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When I first heard "Aquarius," I was not impressed. After the millionth listen, I was in love. You could call me a fanboy, or one of those annoying dudes mindlessly infiltrating message boards all over the internet, telling you, your friends, and even your dog to listen to Haken; that is a crime in which I am guilty. Lock me up and throw away the key. I waited and waited and waited for a follow-up to "Aquarius," and it didn't disappoint. Hell, "Visions" might even surpass the record with its magical essence, but that's not a worthwhile deliberation. However, "Visions" progresses the transcendental songwriting and instrumental mastery of Haken's debut into a new frontier of brilliance, and it only goes to show that Haken is no one-trick pony. Instead, they've maintained the consistency of their debut and added a handful of new tints to their agenda which shine beyond what the human eye can see.
"Visions" generally sounds like a continuation of "Aquarius," but it again goes beyond the spectrum of sight, if you will. For one, the focus on keyboard melodies and situations seems to have been reduced, instead utilizing a guitar-driven approach that focuses more so on sturdy riffs and guitar work. Even the basic craziness of "Aquarius" seems to have been cut a bit, perhaps traded for a song-driven album that isn't loaded with unpredictable themes or such a deep touch of insanity. “Visions” overall has less to do with the wacky instruments and keyboard postulates featured throughout “Aquarius” anthems like “Celestial Elixir,” but it is undeniably the same group of musicians subpoenaing superb music.
And why does it work so well? Well, the dudes of Haken are incredibly cohesive and flexible as songwriters. They manage to add fantastic guitar work and hooking choruses into perplexing anthems like the versatile "Shapeshifter" with so much power that I'm sure Mike Portnoy would piss himself. Haken can basically compose these deep, multi-layered tunes that weave through so many levels and ideas that there's really nothing the listener can do but gawk at the sheer dominance they display on the musical end. Granted, the monolithic title track is certainly the most "progressive" song on the album, and there are masterful sections popping up on such a dazzling scale that it may be the finest thing these Brits have ever created. Overall, the bass work rules, the keys are magical, the guitar work jaw-dropping, and Ross Jennings sounds just as excellent as he did on "Aquarius," thankfully.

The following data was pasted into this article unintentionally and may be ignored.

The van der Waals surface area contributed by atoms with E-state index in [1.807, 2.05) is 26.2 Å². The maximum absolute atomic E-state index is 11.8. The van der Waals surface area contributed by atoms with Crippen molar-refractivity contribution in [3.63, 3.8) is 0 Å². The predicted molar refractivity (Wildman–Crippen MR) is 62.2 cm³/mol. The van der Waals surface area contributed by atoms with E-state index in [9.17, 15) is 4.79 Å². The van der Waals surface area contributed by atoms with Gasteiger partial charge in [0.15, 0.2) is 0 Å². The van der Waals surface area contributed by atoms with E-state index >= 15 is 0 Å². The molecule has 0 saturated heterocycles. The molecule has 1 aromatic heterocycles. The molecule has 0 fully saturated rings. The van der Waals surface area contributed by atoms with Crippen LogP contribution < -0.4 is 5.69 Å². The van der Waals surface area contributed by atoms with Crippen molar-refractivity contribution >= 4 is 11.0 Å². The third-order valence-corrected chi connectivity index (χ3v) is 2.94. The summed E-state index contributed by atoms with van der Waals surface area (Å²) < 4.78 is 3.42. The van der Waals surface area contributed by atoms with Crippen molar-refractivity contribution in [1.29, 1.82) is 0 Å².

As I said, the toned-down songwriting pays off, with huge hits like the record’s three-hit combo of "The Mind's Eye," the instrumental "Portals," and the breathtaking “Shapeshifter," just a sample of what makes "Visions" a total smash of an album. And again, there so many exemplary factors that shape Haken’s soul that no review or reviewer could plausibly describe the band in a few paragraphs. And as you see, I have no quarrel with “Visions” on any level, and much like its older brother, I’ve come to truly treasure the sheer ability and prose that flows like blood within the veins of Haken. “Visions” is something more than an album, like a journey through tales of dark premonitions and the understanding of fate, instrumentally provoked and matched into an hour of unbelievable power. There is nothing about Haken that isn’t absolutely fascinating, and you are totally missing out on progressive metal’s next legend if you aren’t meeting eye-to-eye with the magical “Visions.”
This review was written for: www.Thrashpit.com